Sheep Without a Shepherd (Matthew 9:35-38)

2016-week-37This week’s devotional was written by Ethan Thomas. Ethan is a graduate from Crossroads Bible College, where he received a B.S. in Biblical Counseling and a B.S. in Management & Ethics. He is happily married to his wife, Grace. He currently leads worship and is actively involved in other ministries at Tri-County Bible Church in Rensselaer, Indiana.

This past June, my wife and I had the opportunity to go to Indonesia. Indonesia is the fourth most populous country in the world and home to the world’s largest Muslim population. One evening, we had supper overlooking the city of Luwuk. The missionary with us said that out of all the people in the city of Luwuk (80,000), roughly one to two hundred are believers. We were looking at a city spiritually lost and without hope. It was overwhelming to see so many people and to think of them never hearing the gospel or not believing it.

Matthew 9:35-38 really summarizes what we felt that night in Indonesia. The Word of the Lord says, “35 And Jesus went throughout all the cities and villages, teaching in their synagogues and proclaiming the gospel of the kingdom and healing every disease and every affliction. 36 When he saw the crowds, he had compassion for them, because they were harassed and helpless, like sheep without a shepherd. 37 Then he said to his disciples, “The harvest is plentiful, but the laborers are few; 38 therefore pray earnestly to the Lord of the harvest to send out laborers into his harvest.” [1]

This passage of scripture sets up what some people view as Jesus’ second major ‘sermon’ in the book of Matthew (chapter 10). The focus of this ‘sermon’ is on missions. Verse 35 gives the backdrop that leads up to this teaching.  Everywhere Jesus went there were people who desperately needed a Savior. As Jesus traveled throughout the country, His disciples were with Him, observing and listening to all that He taught. Verse 36 illustrates how much of a need there is for the gospel. Depending on your Bible translation, the people in verse 36 are described as helpless, troubled, weary, and sheep without a shepherd. They are spiritually lost. The same can be said of anyone who has not placed their faith in Jesus Christ.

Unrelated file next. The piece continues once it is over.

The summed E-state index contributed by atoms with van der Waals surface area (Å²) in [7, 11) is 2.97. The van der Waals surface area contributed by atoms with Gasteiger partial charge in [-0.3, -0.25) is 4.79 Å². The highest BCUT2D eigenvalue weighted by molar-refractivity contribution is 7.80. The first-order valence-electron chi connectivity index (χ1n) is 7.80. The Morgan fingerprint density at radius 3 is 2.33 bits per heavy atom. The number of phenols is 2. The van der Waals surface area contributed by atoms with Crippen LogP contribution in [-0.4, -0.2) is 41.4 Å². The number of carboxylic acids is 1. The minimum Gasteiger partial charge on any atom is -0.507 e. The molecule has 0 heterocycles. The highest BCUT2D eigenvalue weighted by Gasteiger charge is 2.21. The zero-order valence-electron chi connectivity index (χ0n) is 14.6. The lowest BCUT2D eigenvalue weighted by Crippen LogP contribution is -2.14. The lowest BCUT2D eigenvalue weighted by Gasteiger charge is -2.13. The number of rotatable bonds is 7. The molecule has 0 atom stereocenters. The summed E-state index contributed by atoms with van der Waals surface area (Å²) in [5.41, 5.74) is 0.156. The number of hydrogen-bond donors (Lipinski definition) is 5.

Verses 37 and 38 illustrate the need for believers to share the gospel and make disciples. Warren Wiersbe comments on these verses by saying, “He (Jesus) requested that His disciples pray that God would provide the needed workers. It was not long before the disciples themselves were involved in the ministry of preaching, teaching, and healing (see Matt. 10). In the same way, when we pray as He commanded, we will see what He saw, feel what He felt, and do what He did.[2]” God changes our hearts as we faithfully pray, seeking to adhere to His will for our lives.

We have a tendency to read theses verses in the context of praying for other people to be sent and not ourselves. The Great Commission is a command to EVERY believer to share the gospel and be the light of Jesus wherever they are. In the book Radical, David Platt states, “We have taken this command and reduced it to a calling – something only a few people receive (72-73).” If we pray to be used and sent by God, it can drastically change our lives. For our focus will not be fixed on earthly things but on eternal things. Jesus Christ has already completed and finished the work. It is up to us to share the gospel.

Reflection Questions:

  • Are you praying for opportunities to share the gospel where you are?
  • Have you been praying earnestly for laborers to be sent out into the harvest?
  • When was the last time you spoke to someone with the purpose of bringing them to a saving knowledge of Jesus Christ?
  • When was the last time you contributed to the development of another person’s spiritual maturity by participating in an act of discipleship?

[1] The Holy Bible: English Standard Version (Wheaton: Standard Bible Society, 2001), Mt 9:35–38.

[2] Warren W. Wiersbe, The Bible Exposition Commentary (Wheaton, IL: Victor Books, 1996), Mt 9:35–38.

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